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behaviour of a travelled Lady in the play-house,
ibid. Truth an enemy to false wit, N. 63. Tryphiodorus, the great lipogrammatist of antiquicy
U VEnice Enice Preserv'd, a tragedy founded on a wrong
plot, N. 39 Ugliness, some speculations upon it, N. 32. Vifit; a visit to a travelled Lady which she received
in her bed, described, N. 45. Understanding, the abuse of it is a great evil, N. 6. Vocifer, the qualifications that make hiin pafs for a fine Gentleman, N. 75.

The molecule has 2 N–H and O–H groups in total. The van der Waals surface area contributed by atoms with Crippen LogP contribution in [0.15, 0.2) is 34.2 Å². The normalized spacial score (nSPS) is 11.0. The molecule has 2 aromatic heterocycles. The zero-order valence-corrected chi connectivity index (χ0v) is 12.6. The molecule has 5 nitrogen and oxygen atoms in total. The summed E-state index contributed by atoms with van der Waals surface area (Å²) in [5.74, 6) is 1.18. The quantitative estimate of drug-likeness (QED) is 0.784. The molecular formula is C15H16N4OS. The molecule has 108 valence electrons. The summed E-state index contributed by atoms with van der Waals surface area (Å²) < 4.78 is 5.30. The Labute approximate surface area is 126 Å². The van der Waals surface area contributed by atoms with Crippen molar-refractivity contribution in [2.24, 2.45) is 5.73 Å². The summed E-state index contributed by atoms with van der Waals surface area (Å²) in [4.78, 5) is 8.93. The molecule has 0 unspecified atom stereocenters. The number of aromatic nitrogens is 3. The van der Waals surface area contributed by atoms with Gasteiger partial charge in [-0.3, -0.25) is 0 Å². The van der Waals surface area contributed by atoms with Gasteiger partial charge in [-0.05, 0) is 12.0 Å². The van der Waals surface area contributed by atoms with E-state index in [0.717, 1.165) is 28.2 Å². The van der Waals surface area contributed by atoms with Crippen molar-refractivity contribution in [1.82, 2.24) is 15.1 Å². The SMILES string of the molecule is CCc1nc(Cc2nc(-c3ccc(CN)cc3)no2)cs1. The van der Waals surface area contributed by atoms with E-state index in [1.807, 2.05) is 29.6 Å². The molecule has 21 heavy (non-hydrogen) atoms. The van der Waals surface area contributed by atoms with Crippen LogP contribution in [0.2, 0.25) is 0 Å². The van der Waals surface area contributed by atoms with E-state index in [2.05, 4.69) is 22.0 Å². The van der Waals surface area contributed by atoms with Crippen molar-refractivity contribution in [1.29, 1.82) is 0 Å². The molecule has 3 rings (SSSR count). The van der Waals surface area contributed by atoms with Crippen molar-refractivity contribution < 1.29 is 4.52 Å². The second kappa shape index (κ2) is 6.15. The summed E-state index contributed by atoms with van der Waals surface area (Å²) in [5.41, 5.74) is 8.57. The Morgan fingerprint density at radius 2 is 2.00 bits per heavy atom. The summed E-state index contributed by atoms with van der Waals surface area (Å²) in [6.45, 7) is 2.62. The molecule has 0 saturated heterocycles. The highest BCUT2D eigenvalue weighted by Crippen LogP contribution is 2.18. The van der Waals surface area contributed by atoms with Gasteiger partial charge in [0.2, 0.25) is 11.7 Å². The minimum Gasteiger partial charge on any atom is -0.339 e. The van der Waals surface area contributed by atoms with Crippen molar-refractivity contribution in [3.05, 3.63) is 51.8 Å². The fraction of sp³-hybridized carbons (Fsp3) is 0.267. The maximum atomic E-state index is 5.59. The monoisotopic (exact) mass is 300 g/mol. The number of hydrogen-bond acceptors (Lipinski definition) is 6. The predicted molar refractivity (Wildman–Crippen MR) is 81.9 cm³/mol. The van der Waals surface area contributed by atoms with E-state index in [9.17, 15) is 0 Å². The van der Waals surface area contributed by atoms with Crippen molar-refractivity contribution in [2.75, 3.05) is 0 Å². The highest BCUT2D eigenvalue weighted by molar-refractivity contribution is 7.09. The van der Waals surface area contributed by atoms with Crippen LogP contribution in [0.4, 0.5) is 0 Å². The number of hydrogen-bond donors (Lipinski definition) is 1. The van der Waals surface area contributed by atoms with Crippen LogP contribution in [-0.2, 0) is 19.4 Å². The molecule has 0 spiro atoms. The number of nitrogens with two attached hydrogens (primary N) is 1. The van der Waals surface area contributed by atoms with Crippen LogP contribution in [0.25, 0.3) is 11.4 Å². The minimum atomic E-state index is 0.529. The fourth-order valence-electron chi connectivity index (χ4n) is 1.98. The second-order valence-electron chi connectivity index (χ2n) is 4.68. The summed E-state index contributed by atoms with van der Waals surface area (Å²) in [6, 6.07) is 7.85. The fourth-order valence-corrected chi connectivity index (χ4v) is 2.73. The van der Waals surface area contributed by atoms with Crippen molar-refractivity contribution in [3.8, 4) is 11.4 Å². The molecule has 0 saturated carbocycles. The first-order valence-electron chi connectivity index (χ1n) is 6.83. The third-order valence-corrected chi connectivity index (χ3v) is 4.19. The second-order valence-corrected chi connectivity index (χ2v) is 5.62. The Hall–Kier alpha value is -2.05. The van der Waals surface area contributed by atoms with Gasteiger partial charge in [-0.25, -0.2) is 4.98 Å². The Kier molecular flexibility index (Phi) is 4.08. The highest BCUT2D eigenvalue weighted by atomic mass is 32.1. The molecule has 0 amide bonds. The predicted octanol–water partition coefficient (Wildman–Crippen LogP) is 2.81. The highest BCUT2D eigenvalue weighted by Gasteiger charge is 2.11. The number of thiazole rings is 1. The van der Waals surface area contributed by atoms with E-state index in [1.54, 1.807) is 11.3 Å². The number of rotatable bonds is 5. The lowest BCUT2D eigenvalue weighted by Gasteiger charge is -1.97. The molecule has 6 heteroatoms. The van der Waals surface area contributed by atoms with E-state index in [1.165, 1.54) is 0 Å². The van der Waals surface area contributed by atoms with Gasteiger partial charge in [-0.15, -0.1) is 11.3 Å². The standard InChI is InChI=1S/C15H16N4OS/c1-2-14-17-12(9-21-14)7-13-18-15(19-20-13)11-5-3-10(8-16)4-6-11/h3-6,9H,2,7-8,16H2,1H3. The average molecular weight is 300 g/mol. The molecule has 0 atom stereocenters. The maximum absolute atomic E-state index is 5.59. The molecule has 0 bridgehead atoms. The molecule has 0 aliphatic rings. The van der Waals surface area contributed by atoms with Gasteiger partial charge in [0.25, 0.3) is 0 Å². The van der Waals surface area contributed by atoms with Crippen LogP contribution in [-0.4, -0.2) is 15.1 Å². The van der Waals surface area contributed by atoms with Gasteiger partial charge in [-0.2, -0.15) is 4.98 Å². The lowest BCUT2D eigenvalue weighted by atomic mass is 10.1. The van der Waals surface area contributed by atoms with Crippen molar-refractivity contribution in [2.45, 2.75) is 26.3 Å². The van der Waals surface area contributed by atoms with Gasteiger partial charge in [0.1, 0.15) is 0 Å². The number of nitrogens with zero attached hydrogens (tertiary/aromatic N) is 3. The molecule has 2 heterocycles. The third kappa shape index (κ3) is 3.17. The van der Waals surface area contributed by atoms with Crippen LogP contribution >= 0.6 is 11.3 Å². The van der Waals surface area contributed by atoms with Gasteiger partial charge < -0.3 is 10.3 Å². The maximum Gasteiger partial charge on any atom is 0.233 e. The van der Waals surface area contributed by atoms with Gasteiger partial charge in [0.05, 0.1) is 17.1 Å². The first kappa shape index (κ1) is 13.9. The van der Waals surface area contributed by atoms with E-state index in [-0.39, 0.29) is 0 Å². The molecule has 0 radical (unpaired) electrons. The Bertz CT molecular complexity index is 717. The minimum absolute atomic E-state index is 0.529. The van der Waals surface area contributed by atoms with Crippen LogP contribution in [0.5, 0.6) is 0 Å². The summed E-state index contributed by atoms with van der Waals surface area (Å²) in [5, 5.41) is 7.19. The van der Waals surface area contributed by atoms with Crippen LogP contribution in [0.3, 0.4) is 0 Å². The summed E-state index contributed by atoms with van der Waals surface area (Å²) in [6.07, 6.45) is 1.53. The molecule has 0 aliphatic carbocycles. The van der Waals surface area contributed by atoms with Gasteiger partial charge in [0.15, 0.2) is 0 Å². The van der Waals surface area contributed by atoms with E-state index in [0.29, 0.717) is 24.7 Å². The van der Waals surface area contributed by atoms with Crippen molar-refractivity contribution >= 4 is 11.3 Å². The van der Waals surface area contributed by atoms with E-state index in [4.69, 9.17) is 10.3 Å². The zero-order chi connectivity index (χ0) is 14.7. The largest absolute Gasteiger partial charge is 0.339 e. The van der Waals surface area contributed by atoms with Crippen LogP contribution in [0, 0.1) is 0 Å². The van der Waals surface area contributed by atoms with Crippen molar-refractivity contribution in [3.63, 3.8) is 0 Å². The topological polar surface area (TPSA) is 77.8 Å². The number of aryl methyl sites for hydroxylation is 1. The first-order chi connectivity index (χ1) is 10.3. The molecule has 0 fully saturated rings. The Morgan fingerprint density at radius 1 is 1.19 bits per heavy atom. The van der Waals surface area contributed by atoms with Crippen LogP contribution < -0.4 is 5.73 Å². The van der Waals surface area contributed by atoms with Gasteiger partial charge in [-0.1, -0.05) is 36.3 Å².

W Who and Which, their petition to the Spectator, Wit, the mischief of it when accompanied with
vice, N. 23. very pernicious when not tempered with virtue and humanity, ibid. turned into deformity by affectation, 38. Only to be valued as it is applied, N. 6. nothing so much admired and fo little understood, 58. The history of falfe wit, ibid. Every man would be a wit if he could, 59. The way to try a piece of wit, 62. Mr. Locke's reflection on the difference between wit and judgment, ibid. The god of wit described,
63: Women, the more powerful part of our people,
N. 4. Their ordinary employments, 10. Smitten with superficials, 15. Tlreir usual conversation, ibid. Their strongest paflion, 33. Not to be considered merely as objects of light, ibid. Woman of quality, her dress the products of an hundred climates, N. 69.
END of the FIRST VOLUME.